Saratoga Springs voters should vote no on both charter change propositions on the Nov. 6 ballot.
This is not déjà vu. The 2018 propositions are nothing like the 2017 proposal – defeated by only 10 votes – that would have put a city manager in charge of City Hall and allow City Council members to serve strictly as legislators.
What’s on the ballot this time are changes formulated by a commission consisting entirely of the people who are running City Hall – the council members and their full-time appointed deputies, with the city attorney as chair. I attended two public sessions, read their proposals and have followed arguments for and against. My concerns about the propositions were reinforced Saturday when I received what looks like an official city mailing that eagerly promotes approval of the changes with blatantly biased and disputable claims about “enhanced efficiencies and organizational improvements.”
The major changes in Ballot Question No. 1 would:
- Require that the mayor’s appointments to land-use boards be approved by a City Council vote. (Legitimate concerns about appointees could be addressed by revising the length of board terms and enacting term limits, and focusing on the mayor’s land-use attitudes as a key election issue.)
- Move the Recreation Commission from the mayor’s department to the public works department. (This appears to be a logical realignment. But it wouldn’t be necessary if the public works commissioner and his full-time deputy paid appropriate attention to public priorities beyond their silo of responsibilities.)
- Have the city lawyers, risk manager, human resources and information technology staff all answer to the entire City Council. Since 2001, this has applied to the city attorney. (The promotional material calls that giving them “appropriate autonomy.” I call having several employees reporting to a five-member council tantamount to reporting to no one. These employees should be able to serve all of City Hall while reporting to, say, the deputy mayor.)
- Remove the stated City Council salary of $14,500 from the charter. (Whether removed or not, the council can raise the salary of the next council with a local law that would require a public hearing. By the way, the group did not seek to eliminate the lifetime health insurance available to council members serving at least 10 years, saying this would be up to the council to change by local law.)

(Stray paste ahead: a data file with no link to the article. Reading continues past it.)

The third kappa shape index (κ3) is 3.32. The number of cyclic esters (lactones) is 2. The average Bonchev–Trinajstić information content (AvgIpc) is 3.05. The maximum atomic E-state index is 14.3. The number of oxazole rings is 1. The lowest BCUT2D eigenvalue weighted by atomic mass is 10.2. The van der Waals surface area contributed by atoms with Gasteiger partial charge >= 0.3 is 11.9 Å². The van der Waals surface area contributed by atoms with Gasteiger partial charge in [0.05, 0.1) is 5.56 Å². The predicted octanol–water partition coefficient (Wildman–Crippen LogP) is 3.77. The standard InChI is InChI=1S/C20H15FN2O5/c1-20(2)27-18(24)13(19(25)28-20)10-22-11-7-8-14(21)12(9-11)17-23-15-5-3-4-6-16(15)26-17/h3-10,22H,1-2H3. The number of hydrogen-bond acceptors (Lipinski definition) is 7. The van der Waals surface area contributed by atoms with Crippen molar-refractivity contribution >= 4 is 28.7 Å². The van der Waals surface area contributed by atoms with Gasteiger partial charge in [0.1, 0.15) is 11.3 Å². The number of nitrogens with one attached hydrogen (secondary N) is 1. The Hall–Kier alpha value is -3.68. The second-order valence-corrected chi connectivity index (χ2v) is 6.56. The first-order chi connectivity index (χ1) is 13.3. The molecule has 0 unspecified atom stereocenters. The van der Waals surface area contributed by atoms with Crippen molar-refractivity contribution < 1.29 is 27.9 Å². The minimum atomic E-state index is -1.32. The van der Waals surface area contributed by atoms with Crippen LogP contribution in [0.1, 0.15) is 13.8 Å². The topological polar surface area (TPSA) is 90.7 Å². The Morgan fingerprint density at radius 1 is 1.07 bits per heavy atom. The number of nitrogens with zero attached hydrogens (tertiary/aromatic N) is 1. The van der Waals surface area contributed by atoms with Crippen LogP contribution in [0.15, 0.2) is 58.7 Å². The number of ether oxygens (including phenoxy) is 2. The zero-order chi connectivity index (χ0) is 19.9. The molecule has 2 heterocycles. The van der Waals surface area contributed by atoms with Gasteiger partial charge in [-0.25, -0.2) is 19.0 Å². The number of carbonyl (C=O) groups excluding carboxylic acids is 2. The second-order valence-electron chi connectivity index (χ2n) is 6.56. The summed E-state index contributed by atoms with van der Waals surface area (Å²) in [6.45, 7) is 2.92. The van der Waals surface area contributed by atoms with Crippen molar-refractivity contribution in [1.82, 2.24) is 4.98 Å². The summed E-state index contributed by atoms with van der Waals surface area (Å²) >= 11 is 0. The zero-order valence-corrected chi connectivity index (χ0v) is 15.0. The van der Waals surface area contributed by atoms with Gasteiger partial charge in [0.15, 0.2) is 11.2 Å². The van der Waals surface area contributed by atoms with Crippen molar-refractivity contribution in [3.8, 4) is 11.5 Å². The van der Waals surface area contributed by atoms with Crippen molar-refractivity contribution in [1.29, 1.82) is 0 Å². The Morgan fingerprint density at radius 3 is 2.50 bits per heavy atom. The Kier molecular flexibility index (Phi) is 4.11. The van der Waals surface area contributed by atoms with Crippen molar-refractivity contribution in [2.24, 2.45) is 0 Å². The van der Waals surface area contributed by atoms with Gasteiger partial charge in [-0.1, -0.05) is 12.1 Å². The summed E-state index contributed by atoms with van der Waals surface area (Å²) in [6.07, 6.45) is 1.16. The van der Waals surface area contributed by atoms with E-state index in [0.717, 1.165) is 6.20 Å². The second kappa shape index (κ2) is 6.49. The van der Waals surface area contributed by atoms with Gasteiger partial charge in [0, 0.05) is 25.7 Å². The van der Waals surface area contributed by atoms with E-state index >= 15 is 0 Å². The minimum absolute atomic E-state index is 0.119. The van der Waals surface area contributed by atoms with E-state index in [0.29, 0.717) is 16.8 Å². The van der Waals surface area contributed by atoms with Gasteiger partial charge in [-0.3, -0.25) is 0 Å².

- Expect City Council members to hire full-time deputies with appropriate education and expertise. (A vague way to say “Don’t appoint unqualified hacks.” Council members who don’t know better ought to be bounced out of office.)
The second of the two proposals on the ballot would add two at-large city council members. (The mailing says this “increases the opportunity to participate in city government.” True. But these legislative-only members would lack the practical access and authority of their peers, who control their specific administrative fiefdoms. Not worth the added cost of about $15,000 to $40,000 a year each to taxpayers, to start, depending on whether they accept city health insurance. By the way, this council expansion had to be a separate proposition for technical legal reasons, but the city decided that even if approved by voters it would be enacted only if the first proposal is approved as well.)
Given last year’s close vote, a change in the city’s form of government is on the horizon. Meanwhile, the new mayor decided to try to amend the city charter within the existing form of government for the first time since 2001. Restricting the task to the people whose own jobs are affected was a mistake. It was a misstep for the previous mayor’s charter group to shut out the council members and their deputies; the new mayor made the same gaffe in reverse.
It’s easy to cite operational shortcomings small and large resulting from or exacerbated by the commission form of government. Three examples: A conscientious mother was bounced between department for weeks last winter seeking a straight answer about sledding in Congress Park and ended up having to address the entire City Council. Neither an elected public safety commissioner nor his full-time appointed deputy carried out their administrative oversight responsibilities according to a pending lawsuit about police misconduct allegations. The council did not challenge a colleague’s decision to carry an unqualified relative on his department’s payroll.
I think many members on the 2018 commission worked hard to meet their charge from the mayor. Most of my experiences with City Hall have been positive and productive. Dedicated, competent people are committed to their jobs and service to the public. The city is thriving and taxes are reasonable.
But continued success depends not only on having the right people, but also the right structure. (The condescending tone and misinformation spread by some leaders of the 2017 charter movement reflect the opposite problem: right structure, wrong people.)
Despite good intentions, the charter changes on the 2018 ballot don’t offer much to make City Hall more responsive, efficient or accountable. Instead, they illustrate incurable weaknesses in the commission form of government.